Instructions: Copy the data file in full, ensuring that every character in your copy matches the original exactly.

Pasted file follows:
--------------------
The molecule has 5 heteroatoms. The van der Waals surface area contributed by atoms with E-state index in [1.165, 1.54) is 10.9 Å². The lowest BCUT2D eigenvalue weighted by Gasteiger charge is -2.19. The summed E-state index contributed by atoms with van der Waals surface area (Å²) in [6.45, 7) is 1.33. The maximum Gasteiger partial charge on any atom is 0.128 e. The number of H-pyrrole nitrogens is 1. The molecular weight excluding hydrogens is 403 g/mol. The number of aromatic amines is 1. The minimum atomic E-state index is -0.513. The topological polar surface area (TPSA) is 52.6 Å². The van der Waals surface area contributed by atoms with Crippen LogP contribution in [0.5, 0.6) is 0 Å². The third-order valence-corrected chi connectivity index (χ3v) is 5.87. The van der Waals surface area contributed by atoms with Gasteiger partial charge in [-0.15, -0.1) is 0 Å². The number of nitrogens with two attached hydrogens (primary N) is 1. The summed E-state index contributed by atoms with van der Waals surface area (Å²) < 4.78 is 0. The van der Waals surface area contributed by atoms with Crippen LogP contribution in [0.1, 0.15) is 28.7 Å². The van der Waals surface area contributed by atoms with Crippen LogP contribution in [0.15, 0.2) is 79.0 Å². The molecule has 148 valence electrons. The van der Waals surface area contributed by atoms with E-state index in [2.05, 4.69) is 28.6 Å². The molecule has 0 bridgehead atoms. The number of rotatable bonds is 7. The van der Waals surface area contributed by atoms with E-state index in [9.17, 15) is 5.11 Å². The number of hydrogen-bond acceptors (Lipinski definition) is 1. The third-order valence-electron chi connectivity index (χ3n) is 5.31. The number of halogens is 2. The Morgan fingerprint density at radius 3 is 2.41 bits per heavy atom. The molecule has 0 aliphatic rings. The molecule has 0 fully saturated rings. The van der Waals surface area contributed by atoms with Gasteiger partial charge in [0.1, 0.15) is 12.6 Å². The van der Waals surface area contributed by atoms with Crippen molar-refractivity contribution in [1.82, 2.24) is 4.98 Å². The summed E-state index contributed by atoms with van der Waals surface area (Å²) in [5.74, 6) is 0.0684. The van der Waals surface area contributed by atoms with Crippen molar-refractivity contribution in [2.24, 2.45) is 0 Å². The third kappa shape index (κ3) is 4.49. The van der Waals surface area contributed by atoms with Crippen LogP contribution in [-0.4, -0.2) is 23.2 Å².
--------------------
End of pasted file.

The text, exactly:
The molecule has 5 heteroatoms. The van der Waals surface area contributed by atoms with E-state index in [1.165, 1.54) is 10.9 Å². The lowest BCUT2D eigenvalue weighted by Gasteiger charge is -2.19. The summed E-state index contributed by atoms with van der Waals surface area (Å²) in [6.45, 7) is 1.33. The maximum Gasteiger partial charge on any atom is 0.128 e. The number of H-pyrrole nitrogens is 1. The molecular weight excluding hydrogens is 403 g/mol. The number of aromatic amines is 1. The minimum atomic E-state index is -0.513. The topological polar surface area (TPSA) is 52.6 Å². The van der Waals surface area contributed by atoms with Crippen LogP contribution in [0.5, 0.6) is 0 Å². The third-order valence-corrected chi connectivity index (χ3v) is 5.87. The van der Waals surface area contributed by atoms with Gasteiger partial charge in [-0.15, -0.1) is 0 Å². The number of nitrogens with two attached hydrogens (primary N) is 1. The summed E-state index contributed by atoms with van der Waals surface area (Å²) < 4.78 is 0. The van der Waals surface area contributed by atoms with Crippen LogP contribution in [0.1, 0.15) is 28.7 Å². The van der Waals surface area contributed by atoms with Crippen LogP contribution in [0.15, 0.2) is 79.0 Å². The molecule has 148 valence electrons. The van der Waals surface area contributed by atoms with E-state index in [2.05, 4.69) is 28.6 Å². The molecule has 0 bridgehead atoms. The number of rotatable bonds is 7. The van der Waals surface area contributed by atoms with E-state index in [9.17, 15) is 5.11 Å². The number of hydrogen-bond acceptors (Lipinski definition) is 1. The third-order valence-electron chi connectivity index (χ3n) is 5.31. The number of halogens is 2. The Morgan fingerprint density at radius 3 is 2.41 bits per heavy atom. The molecule has 0 aliphatic rings. The molecule has 0 fully saturated rings. The van der Waals surface area contributed by atoms with Gasteiger partial charge in [0.1, 0.15) is 12.6 Å². The van der Waals surface area contributed by atoms with Crippen molar-refractivity contribution in [1.82, 2.24) is 4.98 Å². The summed E-state index contributed by atoms with van der Waals surface area (Å²) in [5.74, 6) is 0.0684. The van der Waals surface area contributed by atoms with Crippen molar-refractivity contribution in [2.24, 2.45) is 0 Å². The third kappa shape index (κ3) is 4.49. The van der Waals surface area contributed by atoms with Crippen LogP contribution in [-0.4, -0.2) is 23.2 Å².